Marsh, Ngaio. Scales of Justice.

Boston: Little, Brown, 1955.

Along with Agatha Christie and Dorothy Sayers, Ngaio Marsh was one of the Big Three British mystery novelists of what is now called the Golden Age. I’ve always enjoyed Sayers’s books (still very popular), though I never cared at all for Christie (still enormously popular), but it puzzles me why Marsh’s stores featuring DCI Roderick Alleyn of Scotland Yard have sort of fallen by the wayside.

“Handsome Alleyn,” as the newspapers call him, is a gent, which is why Lady Lacklander, an old friend of his mother’s, insists on his personal presence when there’s a murder among the ancient landed families in the Vale of Swevenings. The deceased is Col. Cartarette, the perhaps annoyingly high-minded and honorable literary executor of the almost as recently deceased Sir Harold Lacklander, whose not-yet-published official memoirs from his years as a diplomat promise explosive revelations that will upset certain of his neighbors. George Lacklander, the new baronet, is a dunce (his mother sighs a lot), and his son, the young Dr. Lacklander, is deeply involved with the Colonel’s daughter, Rose Cartarette. And next door is the eccentric cat-collector, Mr. Octavius Danberry-Phinn, who has issues with everyone, and next door to him is the shy and reclusive Commander Syce, an archery enthusiast who sometimes becomes careless with his arrows. And that’s not even to mention Rose’s venal stepmother, Kitty, who doesn’t fit into Swevenings society at all, and Nurse Kettle, who sees everything. And then there’s the trout.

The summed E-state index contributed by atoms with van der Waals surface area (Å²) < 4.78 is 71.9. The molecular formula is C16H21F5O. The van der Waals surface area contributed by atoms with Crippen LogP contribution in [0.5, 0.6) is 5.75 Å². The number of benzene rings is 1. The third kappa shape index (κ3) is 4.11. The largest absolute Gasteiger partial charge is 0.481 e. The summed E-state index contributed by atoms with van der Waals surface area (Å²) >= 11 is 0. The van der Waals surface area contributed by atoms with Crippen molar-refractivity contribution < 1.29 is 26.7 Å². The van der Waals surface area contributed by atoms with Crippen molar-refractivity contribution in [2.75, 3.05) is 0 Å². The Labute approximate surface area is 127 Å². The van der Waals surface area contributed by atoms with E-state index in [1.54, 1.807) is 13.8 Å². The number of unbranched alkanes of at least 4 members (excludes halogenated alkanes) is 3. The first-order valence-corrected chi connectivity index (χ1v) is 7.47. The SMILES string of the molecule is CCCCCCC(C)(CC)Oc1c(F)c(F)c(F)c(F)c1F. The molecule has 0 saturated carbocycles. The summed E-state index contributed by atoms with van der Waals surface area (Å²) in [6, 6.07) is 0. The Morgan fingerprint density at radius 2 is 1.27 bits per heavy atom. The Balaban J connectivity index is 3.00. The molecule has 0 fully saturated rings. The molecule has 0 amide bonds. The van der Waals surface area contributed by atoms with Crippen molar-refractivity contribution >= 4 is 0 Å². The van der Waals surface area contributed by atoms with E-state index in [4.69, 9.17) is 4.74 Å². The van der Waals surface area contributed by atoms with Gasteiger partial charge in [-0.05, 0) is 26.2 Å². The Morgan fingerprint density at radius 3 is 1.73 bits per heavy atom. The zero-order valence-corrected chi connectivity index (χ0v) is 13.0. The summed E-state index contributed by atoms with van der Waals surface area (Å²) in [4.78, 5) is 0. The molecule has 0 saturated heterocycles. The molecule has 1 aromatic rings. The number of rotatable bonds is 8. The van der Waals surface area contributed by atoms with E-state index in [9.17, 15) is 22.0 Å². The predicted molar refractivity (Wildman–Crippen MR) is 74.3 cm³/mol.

Chief Inspector Alleyn and his faithful sidekick and sounding board, Inspector Fox, have their work cut out trying to sort all these relationships, discover motives, establish a timeline, uncover evidence, and get it all wrapped up before the weekend. Marsh’s style is rather more modern than Christie’s but still is at least PG-rated. Her plots are nicely complex and there’s a leavening of dry humor that keeps things moving along.

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Published in: on 11 March 2013 at 8:59 am  Leave a Comment  
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